Abstract: Agricultural research has fostered productivity growth, but the historical influence of anthropogenic climate change on that growth has not been quantified. We develop a robust econometric model of weather effects on global agricultural total factor productivity (TFP) and combine this model with counterfactual climate scenarios to evaluate impacts of past climate trends on TFP. Our baseline model indicates that anthropogenic climate change has reduced global agricultural TFP by about 21% since 1961, a slowdown that is equivalent to losing the last 9 years of productivity growth. The effect is substantially more severe (a reduction of ~30-33%) in warmer regions such as Africa and Latin America and the Caribbean. We also find that global agriculture has grown more vulnerable to ongoing climate change.
    Date: 2020–07
  7. By: Jaromir Baxa (Institute of Economic Studies, Faculty of Social Sciences, Charles University, Prague, Czech Republic & Information Theory and Automation, Czech Academy of Sciences, Prague, Czech Republic); Michal Paulus (Institute of Economic Studies, Faculty of Social Sciences, Charles University, Prague, Czech Republic)
    Abstract: In this paper, we revisit the relationship between economic growth and exchange rate misalignments, especially undervaluations. In particular, we ask which countries benefit from undervaluations at most, and whether the impact of undervaluations on growth depends on institutional quality as suggested in previous literature. First, we separate countries into groups according to their institutional quality using the cluster analysis. Then, we estimate the relationship between growth and exchange rate misalignment while allowing for variation in coefficients across these clusters. Our results confirm the positive relationship between undervaluation and growth, and this relationship is the highest for countries with the highest quality of institutions rather than with a poor level of institutional quality. Therefore, our results reconcile the importance of good institutions and do not support the hopes that the countries can compensate for the poor institutional quality via undervaluation of currencies successfully.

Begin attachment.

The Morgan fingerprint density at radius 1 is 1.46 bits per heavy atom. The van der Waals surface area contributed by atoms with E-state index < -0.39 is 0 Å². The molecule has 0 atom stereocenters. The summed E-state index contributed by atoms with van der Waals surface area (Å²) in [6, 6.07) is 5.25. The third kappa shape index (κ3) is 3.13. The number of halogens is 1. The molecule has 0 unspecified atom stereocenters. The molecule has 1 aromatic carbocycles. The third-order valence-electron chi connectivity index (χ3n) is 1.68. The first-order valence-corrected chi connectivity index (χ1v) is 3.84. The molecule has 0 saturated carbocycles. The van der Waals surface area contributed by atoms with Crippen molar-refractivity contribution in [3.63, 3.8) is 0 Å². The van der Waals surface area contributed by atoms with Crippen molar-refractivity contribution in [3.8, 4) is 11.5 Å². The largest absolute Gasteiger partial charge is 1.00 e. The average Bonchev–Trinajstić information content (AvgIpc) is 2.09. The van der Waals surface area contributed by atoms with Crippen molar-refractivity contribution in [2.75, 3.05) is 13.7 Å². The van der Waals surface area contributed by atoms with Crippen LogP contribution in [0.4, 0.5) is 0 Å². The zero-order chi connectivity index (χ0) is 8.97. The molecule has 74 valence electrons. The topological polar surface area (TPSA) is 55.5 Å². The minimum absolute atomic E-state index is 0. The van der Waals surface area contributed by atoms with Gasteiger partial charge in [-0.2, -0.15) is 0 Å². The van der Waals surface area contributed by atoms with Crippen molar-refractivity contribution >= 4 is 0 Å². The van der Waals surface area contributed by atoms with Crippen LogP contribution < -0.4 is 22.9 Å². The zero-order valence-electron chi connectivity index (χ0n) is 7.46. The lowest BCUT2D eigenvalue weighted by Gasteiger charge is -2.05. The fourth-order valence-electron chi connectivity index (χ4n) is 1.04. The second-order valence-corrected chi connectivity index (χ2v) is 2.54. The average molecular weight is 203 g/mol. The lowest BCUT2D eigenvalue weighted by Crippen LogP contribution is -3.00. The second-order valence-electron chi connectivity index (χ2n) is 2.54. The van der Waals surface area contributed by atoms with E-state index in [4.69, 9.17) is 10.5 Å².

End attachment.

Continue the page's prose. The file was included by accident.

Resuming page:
Keywords: exchange rate misalignments, undervaluation, economic growth, institutions, corruption
    JEL: F43 F31
    Date: 2020–08
  8. By: Maxime Menuet; Alexandru Minea; Patrick Villieu; Anastasios Xepapadeas
    Abstract: The relationship between economic growth and the environment is at the core of the theoretical and empirical researches since at least thirty years. This paper shows that a small-dimension ecological growth model can lead to a great diversity of relationships between pollution and growth, including the popular environmental Kuznets curve (EKC) and logistic curve (ELC). We exhibit multiple equilibria and complex local and global dynamics resulting in potential indeterminacy or long-lasting pollution cycles. Furthermore, our model reveals an ecological poverty trap associated with a possible irreversibility of the environmental degradation. Interestingly, our findings do not resort on some exogenous technological breaks but result from the endogenous interaction between households� saving behaviour and the natural resources' law of motion.
    Keywords: Growth, Environment, Bifurcation, Endogenous Cycles, Poverty Traps, Pollution
    JEL: E32 O44 Q50
    Date: 2020–08–27